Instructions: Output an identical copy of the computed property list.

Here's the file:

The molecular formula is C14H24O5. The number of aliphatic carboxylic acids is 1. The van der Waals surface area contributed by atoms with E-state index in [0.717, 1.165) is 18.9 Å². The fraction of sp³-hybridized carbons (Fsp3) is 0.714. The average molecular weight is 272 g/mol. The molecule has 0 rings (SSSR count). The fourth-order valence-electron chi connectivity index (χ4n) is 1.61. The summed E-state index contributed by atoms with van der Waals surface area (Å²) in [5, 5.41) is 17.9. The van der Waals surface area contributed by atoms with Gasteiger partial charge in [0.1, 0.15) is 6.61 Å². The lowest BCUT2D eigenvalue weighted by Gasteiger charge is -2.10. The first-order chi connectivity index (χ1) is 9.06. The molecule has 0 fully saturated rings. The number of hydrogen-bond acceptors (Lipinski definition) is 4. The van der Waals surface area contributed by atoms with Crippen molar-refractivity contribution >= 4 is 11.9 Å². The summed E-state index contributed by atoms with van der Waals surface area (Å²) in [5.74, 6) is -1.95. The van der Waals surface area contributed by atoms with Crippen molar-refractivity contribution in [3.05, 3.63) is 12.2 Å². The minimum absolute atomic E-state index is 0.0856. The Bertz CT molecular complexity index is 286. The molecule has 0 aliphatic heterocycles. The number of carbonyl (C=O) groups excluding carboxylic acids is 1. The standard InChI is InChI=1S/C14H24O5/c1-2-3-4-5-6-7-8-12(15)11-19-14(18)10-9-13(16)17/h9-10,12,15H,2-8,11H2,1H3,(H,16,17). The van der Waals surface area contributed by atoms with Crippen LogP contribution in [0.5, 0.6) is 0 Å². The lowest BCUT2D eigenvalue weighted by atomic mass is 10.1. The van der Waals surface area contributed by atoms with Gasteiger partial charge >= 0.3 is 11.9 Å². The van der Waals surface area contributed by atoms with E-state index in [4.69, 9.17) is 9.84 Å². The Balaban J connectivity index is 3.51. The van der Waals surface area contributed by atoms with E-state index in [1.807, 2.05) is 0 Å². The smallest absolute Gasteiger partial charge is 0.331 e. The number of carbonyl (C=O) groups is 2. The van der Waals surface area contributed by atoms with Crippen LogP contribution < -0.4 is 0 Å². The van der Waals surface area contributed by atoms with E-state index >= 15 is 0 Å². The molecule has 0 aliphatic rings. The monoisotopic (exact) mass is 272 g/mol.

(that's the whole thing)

The molecular formula is C14H24O5. The number of aliphatic carboxylic acids is 1. The van der Waals surface area contributed by atoms with E-state index in [0.717, 1.165) is 18.9 Å². The fraction of sp³-hybridized carbons (Fsp3) is 0.714. The average molecular weight is 272 g/mol. The molecule has 0 rings (SSSR count). The fourth-order valence-electron chi connectivity index (χ4n) is 1.61. The summed E-state index contributed by atoms with van der Waals surface area (Å²) in [5, 5.41) is 17.9. The van der Waals surface area contributed by atoms with Gasteiger partial charge in [0.1, 0.15) is 6.61 Å². The lowest BCUT2D eigenvalue weighted by Gasteiger charge is -2.10. The first-order chi connectivity index (χ1) is 9.06. The molecule has 0 fully saturated rings. The number of hydrogen-bond acceptors (Lipinski definition) is 4. The van der Waals surface area contributed by atoms with Crippen molar-refractivity contribution >= 4 is 11.9 Å². The summed E-state index contributed by atoms with van der Waals surface area (Å²) in [5.74, 6) is -1.95. The van der Waals surface area contributed by atoms with Crippen molar-refractivity contribution in [3.05, 3.63) is 12.2 Å². The minimum absolute atomic E-state index is 0.0856. The Bertz CT molecular complexity index is 286. The molecule has 0 aliphatic heterocycles. The number of carbonyl (C=O) groups excluding carboxylic acids is 1. The standard InChI is InChI=1S/C14H24O5/c1-2-3-4-5-6-7-8-12(15)11-19-14(18)10-9-13(16)17/h9-10,12,15H,2-8,11H2,1H3,(H,16,17). The van der Waals surface area contributed by atoms with Crippen LogP contribution in [0.5, 0.6) is 0 Å². The lowest BCUT2D eigenvalue weighted by atomic mass is 10.1. The van der Waals surface area contributed by atoms with Gasteiger partial charge >= 0.3 is 11.9 Å². The van der Waals surface area contributed by atoms with E-state index in [4.69, 9.17) is 9.84 Å². The Balaban J connectivity index is 3.51. The van der Waals surface area contributed by atoms with E-state index in [1.807, 2.05) is 0 Å². The smallest absolute Gasteiger partial charge is 0.331 e. The number of carbonyl (C=O) groups is 2. The van der Waals surface area contributed by atoms with Crippen LogP contribution < -0.4 is 0 Å². The van der Waals surface area contributed by atoms with E-state index >= 15 is 0 Å². The molecule has 0 aliphatic rings. The monoisotopic (exact) mass is 272 g/mol.